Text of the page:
Kettering teens have an array of options for driving schools


Photo: Jeff Allen

D&D students wait patiently for their instructor to start his lesson. D&D Driving School has been serving the Kettering community for more than 60 years.

Mobility is a necessity in today’s fast-paced world. You have to get to school, work, the grocery store, the day care or Grandma’s house. People always have to get somewhere. Most teens want to drive, but driving is a responsibility as much as it is a freedom.

Driving school has been an option for decades. But if you’re younger than 18 years old, you must complete an Ohio driver’s education course before you can obtain an Ohio driver’s license.

You can enroll in a driver’s ed course when you are 15 years and 5 months old, and you’ll be able to apply for your Ohio learner’s permit — your “temps” — once you turn 15 years and 6 months old.

In the Kettering area, teens can select from a number of driving schools, including D&D Driving School, Professional Driving Systems (PDS) and AAAA Driving School. Regardless of which school you choose, you’ll complete 24 hours of classroom education and 8 hours of behind-the-wheel training.

D&D Driving School is located at 3125 Wilmington Pike. The price is $390 for the full class. The school has been a mainstay in Kettering for 62 years, having formed in 1952.

Sharon Fife, the second-generation owner of D&D, says that what separates them from others is the driving school’s reliability.

“We’re a family owned business, and I’m very involved in the state of Ohio to improve driver’s education,” Fife said.

According to Fife, D&D teaches its classes around visual skills.

“We teach drivers to pay much attention to their surroundings and look all ways,” Fife said. “Visual skills is really what we push.”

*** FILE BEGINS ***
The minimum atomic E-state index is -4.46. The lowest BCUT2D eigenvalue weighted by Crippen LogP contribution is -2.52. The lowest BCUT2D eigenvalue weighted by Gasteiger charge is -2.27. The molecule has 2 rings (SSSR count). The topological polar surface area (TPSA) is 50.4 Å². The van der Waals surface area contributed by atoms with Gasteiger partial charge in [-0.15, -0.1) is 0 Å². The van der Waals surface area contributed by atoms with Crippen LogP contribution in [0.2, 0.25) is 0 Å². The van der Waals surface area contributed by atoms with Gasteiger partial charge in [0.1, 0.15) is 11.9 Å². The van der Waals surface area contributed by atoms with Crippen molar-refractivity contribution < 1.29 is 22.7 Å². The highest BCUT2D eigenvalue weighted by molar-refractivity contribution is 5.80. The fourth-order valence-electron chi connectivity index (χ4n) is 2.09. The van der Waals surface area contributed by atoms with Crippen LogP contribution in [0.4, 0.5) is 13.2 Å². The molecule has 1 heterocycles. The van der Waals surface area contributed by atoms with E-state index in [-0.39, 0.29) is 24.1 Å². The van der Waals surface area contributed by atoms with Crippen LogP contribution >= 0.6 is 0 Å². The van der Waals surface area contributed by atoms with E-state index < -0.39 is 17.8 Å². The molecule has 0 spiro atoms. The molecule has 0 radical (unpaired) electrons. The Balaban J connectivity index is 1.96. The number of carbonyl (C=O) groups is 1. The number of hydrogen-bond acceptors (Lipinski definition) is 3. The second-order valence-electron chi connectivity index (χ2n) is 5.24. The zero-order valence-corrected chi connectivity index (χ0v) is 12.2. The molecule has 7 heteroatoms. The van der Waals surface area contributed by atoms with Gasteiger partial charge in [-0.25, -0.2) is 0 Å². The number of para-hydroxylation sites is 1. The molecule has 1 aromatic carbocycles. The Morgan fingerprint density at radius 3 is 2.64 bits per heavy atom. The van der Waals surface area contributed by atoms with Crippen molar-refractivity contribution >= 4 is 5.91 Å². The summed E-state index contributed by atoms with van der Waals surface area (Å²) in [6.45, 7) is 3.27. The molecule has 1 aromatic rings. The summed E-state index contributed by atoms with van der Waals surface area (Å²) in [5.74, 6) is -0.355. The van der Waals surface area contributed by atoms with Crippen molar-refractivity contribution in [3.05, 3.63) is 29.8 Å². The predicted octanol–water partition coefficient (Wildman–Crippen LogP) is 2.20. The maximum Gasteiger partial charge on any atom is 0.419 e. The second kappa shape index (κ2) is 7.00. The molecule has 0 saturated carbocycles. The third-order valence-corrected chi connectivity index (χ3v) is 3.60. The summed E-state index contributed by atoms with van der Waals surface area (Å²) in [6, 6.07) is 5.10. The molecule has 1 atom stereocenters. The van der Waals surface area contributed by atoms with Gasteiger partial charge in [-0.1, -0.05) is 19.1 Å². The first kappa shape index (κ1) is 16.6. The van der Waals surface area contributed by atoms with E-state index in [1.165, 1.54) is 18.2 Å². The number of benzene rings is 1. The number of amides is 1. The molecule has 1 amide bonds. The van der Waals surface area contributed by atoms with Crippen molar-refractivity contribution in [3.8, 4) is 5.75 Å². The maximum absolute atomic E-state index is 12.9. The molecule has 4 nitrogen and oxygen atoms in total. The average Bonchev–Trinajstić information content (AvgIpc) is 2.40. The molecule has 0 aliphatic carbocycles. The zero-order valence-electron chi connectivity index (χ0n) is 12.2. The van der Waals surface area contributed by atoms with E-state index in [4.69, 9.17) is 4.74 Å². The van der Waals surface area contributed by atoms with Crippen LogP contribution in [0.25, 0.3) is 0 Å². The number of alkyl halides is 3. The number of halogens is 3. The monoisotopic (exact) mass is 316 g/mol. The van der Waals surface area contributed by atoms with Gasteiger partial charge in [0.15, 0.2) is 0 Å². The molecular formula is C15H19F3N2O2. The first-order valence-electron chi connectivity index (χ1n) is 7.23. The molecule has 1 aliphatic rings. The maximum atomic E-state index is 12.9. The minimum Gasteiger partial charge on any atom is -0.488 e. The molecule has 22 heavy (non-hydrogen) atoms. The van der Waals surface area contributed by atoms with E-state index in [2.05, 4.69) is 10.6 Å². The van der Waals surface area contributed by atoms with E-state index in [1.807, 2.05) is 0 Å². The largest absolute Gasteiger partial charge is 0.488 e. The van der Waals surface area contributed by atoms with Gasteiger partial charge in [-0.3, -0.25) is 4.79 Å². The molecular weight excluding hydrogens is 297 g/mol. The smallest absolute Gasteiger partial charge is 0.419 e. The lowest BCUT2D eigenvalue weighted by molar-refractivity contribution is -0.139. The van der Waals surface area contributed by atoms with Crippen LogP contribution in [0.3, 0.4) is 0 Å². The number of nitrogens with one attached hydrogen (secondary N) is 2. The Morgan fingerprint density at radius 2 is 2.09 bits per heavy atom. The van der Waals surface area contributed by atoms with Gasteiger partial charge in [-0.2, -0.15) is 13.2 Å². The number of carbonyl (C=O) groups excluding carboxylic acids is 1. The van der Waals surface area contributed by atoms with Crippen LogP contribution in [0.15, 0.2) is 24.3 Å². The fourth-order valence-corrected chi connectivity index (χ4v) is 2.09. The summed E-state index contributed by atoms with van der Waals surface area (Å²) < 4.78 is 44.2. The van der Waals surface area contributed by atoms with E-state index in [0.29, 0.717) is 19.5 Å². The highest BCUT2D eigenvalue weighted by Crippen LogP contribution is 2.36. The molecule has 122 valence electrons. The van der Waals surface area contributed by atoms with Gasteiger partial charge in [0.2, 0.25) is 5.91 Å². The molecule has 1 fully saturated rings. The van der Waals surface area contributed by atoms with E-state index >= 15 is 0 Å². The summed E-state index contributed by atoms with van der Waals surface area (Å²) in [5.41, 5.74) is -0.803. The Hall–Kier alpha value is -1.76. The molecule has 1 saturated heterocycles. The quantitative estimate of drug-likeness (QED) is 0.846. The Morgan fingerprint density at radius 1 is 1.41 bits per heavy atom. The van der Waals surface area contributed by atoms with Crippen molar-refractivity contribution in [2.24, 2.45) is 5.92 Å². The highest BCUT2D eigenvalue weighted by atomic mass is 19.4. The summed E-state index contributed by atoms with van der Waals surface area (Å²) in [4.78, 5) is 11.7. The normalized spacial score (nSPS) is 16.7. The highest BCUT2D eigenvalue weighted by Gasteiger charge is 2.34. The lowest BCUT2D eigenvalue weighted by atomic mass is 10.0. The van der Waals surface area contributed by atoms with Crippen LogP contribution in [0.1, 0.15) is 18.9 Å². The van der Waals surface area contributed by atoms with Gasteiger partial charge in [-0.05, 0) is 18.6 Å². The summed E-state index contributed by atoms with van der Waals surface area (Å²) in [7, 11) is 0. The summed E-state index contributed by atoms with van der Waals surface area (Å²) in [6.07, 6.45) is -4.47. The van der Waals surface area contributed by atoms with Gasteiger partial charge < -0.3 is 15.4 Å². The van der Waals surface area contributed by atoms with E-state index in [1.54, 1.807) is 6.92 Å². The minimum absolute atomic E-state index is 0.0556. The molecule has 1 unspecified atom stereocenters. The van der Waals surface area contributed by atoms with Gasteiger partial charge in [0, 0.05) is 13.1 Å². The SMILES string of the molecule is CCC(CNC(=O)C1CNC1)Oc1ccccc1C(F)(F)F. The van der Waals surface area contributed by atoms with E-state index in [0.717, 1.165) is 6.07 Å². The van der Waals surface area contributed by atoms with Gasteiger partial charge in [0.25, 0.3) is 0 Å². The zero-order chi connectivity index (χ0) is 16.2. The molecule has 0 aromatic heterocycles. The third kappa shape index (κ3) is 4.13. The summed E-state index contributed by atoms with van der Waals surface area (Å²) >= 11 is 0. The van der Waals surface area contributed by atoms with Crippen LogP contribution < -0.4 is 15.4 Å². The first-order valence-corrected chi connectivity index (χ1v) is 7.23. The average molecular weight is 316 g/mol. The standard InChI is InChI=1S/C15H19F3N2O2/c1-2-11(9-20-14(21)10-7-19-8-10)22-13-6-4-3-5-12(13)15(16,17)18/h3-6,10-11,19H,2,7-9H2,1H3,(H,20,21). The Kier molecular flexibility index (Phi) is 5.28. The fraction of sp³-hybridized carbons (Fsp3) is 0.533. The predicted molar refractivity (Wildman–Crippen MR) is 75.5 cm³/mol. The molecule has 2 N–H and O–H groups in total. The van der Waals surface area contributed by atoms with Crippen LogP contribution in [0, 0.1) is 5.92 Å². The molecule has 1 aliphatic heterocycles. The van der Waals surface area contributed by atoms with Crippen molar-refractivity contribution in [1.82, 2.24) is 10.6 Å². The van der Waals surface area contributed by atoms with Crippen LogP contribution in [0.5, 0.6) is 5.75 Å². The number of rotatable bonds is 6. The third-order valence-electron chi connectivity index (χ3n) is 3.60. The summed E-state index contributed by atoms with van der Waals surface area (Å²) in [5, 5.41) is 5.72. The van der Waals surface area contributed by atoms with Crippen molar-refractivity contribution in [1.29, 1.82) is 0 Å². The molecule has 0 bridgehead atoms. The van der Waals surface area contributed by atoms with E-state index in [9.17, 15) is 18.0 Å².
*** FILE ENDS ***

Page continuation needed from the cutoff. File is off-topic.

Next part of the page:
She says that D&D Driving School is diverse with the way the instructors teach.

“We focus on a lot of different behind-the-wheel skills and not just passing the test. We let them experience the freeway and take them downtown,” Fife said. “We like to show them many different things.”

Another nearby option for teens in Kettering is PDS or Professional Driving Systems at 5335 Far Hills Ave. PDS was formed in 2006 by police officers, and owner Jeff Caldwell says their purpose is to keep new and recovering drivers safe.

The price is $460 for the full class, and $535 to include training in skid control and avoidance. Caldwell, who is also the PDS training manager, says some students avoid PDS because it’s more expensive than other schools. But Caldwell said he thinks what sets PDS apart from other driving schools are the instructors.

“All of our instructors are current or retired police officers and most of them have been traffic homicide reconstructionists; they’re the guys who investigate fatal crashes,” Caldwell said. “Or they’ve been EVOC (emergency vehicle operation course) instructors, and they’re the people actually teaching police officers how to drive.”

Caldwell says PDS goes above and beyond what the typical driving school does.

“We’re here because we see the fatals, we experience all that kind of stuff. I mean we’re there seeing body parts and pieces. We’re there to knock on a door and tell a parent their kid just got killed in a traffic crash, and that’s what really gives us the motivation to do what we do,” Caldwell said.

He says he has confidence that his driving instructors are 100 percent committed to what they do.

“I’m not hiring people who want a job. I’m hiring people who have a commitment to saving teen drivers’ lives. That’s who I’m looking for. That’s why I’m very particular about who I hire,” Caldwell said.

Professional Driving Systems includes more programs. In addition to the $75 skid control program, PDS is the only school in the state certified to do the advanced juvenile driver improvement program, which is a court-ordered program for second- or third-time juvenile traffic offenders. They also host a free parent class once a month on a Sunday for two hours in case parents have any questions.

And finally, there’s AAAA Driving School located at 6348 Far Hills Ave. AAAA did not return several phone calls for information about their school.

There are proposed law changes like changing the required eight hours of behind-the-wheel training to 10 hours. Also, instead of only requiring new drivers under 18 to partake in driving school, every new driver, no matter what age, would be required to participate in the full driving course.

Since the state insists on changing its laws, driving school is set become an essential tool to all new drivers regardless of age, so take your pick.